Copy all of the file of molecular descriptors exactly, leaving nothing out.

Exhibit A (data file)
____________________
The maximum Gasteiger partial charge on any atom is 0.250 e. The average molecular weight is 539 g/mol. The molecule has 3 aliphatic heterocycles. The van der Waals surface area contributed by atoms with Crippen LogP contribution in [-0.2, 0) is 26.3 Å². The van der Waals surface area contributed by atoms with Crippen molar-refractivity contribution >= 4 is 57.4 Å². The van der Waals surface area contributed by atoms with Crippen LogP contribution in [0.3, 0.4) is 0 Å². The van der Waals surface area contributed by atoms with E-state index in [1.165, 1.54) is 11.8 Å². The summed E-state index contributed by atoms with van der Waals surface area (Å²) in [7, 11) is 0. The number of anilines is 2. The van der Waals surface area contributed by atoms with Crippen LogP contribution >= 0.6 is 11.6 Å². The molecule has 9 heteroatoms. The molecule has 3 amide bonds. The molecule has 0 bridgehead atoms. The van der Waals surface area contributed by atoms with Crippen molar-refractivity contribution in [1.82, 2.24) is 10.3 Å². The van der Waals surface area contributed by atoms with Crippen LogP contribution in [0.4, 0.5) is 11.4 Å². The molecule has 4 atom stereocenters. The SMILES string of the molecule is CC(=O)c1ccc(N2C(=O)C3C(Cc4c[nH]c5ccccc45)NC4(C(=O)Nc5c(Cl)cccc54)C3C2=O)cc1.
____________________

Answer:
The maximum Gasteiger partial charge on any atom is 0.250 e. The average molecular weight is 539 g/mol. The molecule has 3 aliphatic heterocycles. The van der Waals surface area contributed by atoms with Crippen LogP contribution in [-0.2, 0) is 26.3 Å². The van der Waals surface area contributed by atoms with Crippen molar-refractivity contribution >= 4 is 57.4 Å². The van der Waals surface area contributed by atoms with Crippen LogP contribution in [0.3, 0.4) is 0 Å². The van der Waals surface area contributed by atoms with E-state index in [1.165, 1.54) is 11.8 Å². The summed E-state index contributed by atoms with van der Waals surface area (Å²) in [7, 11) is 0. The number of anilines is 2. The van der Waals surface area contributed by atoms with Crippen LogP contribution >= 0.6 is 11.6 Å². The molecule has 9 heteroatoms. The molecule has 3 amide bonds. The molecule has 0 bridgehead atoms. The van der Waals surface area contributed by atoms with Crippen molar-refractivity contribution in [1.82, 2.24) is 10.3 Å². The van der Waals surface area contributed by atoms with Crippen LogP contribution in [0.4, 0.5) is 11.4 Å². The molecule has 4 atom stereocenters. The SMILES string of the molecule is CC(=O)c1ccc(N2C(=O)C3C(Cc4c[nH]c5ccccc45)NC4(C(=O)Nc5c(Cl)cccc54)C3C2=O)cc1.